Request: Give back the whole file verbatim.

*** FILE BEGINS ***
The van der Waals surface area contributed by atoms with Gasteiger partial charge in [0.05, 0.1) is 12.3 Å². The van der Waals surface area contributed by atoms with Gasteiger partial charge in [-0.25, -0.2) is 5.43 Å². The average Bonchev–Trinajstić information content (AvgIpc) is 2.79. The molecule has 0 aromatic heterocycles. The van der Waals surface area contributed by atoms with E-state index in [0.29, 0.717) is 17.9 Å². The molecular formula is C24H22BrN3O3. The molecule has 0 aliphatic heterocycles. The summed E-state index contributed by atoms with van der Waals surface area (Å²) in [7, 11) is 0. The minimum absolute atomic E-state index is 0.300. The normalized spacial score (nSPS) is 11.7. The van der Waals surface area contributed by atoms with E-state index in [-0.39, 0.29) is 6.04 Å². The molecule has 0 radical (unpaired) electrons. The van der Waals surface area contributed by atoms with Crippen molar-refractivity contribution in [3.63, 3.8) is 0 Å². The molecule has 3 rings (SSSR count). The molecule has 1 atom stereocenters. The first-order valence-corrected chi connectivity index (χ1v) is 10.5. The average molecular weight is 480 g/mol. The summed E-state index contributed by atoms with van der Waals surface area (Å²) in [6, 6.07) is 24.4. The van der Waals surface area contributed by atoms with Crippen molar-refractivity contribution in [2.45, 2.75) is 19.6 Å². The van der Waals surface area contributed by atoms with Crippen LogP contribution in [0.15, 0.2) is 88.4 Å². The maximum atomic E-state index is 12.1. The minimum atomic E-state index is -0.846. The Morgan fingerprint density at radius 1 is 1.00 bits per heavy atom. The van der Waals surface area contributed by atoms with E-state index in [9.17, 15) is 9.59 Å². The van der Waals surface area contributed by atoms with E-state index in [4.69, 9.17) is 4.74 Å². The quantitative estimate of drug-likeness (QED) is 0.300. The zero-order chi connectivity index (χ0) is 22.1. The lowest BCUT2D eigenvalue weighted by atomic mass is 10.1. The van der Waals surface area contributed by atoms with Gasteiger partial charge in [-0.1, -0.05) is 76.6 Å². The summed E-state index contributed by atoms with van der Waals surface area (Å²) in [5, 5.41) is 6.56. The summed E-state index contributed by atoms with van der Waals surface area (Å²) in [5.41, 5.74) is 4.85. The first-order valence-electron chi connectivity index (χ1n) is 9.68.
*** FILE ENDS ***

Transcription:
The van der Waals surface area contributed by atoms with Gasteiger partial charge in [0.05, 0.1) is 12.3 Å². The van der Waals surface area contributed by atoms with Gasteiger partial charge in [-0.25, -0.2) is 5.43 Å². The average Bonchev–Trinajstić information content (AvgIpc) is 2.79. The molecule has 0 aromatic heterocycles. The van der Waals surface area contributed by atoms with E-state index in [0.29, 0.717) is 17.9 Å². The molecular formula is C24H22BrN3O3. The molecule has 0 aliphatic heterocycles. The summed E-state index contributed by atoms with van der Waals surface area (Å²) in [7, 11) is 0. The minimum absolute atomic E-state index is 0.300. The normalized spacial score (nSPS) is 11.7. The van der Waals surface area contributed by atoms with E-state index in [-0.39, 0.29) is 6.04 Å². The molecule has 0 radical (unpaired) electrons. The van der Waals surface area contributed by atoms with Crippen molar-refractivity contribution in [3.63, 3.8) is 0 Å². The molecule has 3 rings (SSSR count). The molecule has 1 atom stereocenters. The first-order valence-corrected chi connectivity index (χ1v) is 10.5. The average molecular weight is 480 g/mol. The summed E-state index contributed by atoms with van der Waals surface area (Å²) in [6, 6.07) is 24.4. The van der Waals surface area contributed by atoms with Crippen molar-refractivity contribution in [2.45, 2.75) is 19.6 Å². The van der Waals surface area contributed by atoms with Crippen LogP contribution in [0.15, 0.2) is 88.4 Å². The maximum atomic E-state index is 12.1. The minimum atomic E-state index is -0.846. The Morgan fingerprint density at radius 1 is 1.00 bits per heavy atom. The van der Waals surface area contributed by atoms with E-state index in [9.17, 15) is 9.59 Å². The van der Waals surface area contributed by atoms with E-state index in [4.69, 9.17) is 4.74 Å². The quantitative estimate of drug-likeness (QED) is 0.300. The zero-order chi connectivity index (χ0) is 22.1. The lowest BCUT2D eigenvalue weighted by atomic mass is 10.1. The van der Waals surface area contributed by atoms with Gasteiger partial charge in [-0.1, -0.05) is 76.6 Å². The summed E-state index contributed by atoms with van der Waals surface area (Å²) in [5, 5.41) is 6.56. The summed E-state index contributed by atoms with van der Waals surface area (Å²) in [5.41, 5.74) is 4.85. The first-order valence-electron chi connectivity index (χ1n) is 9.68.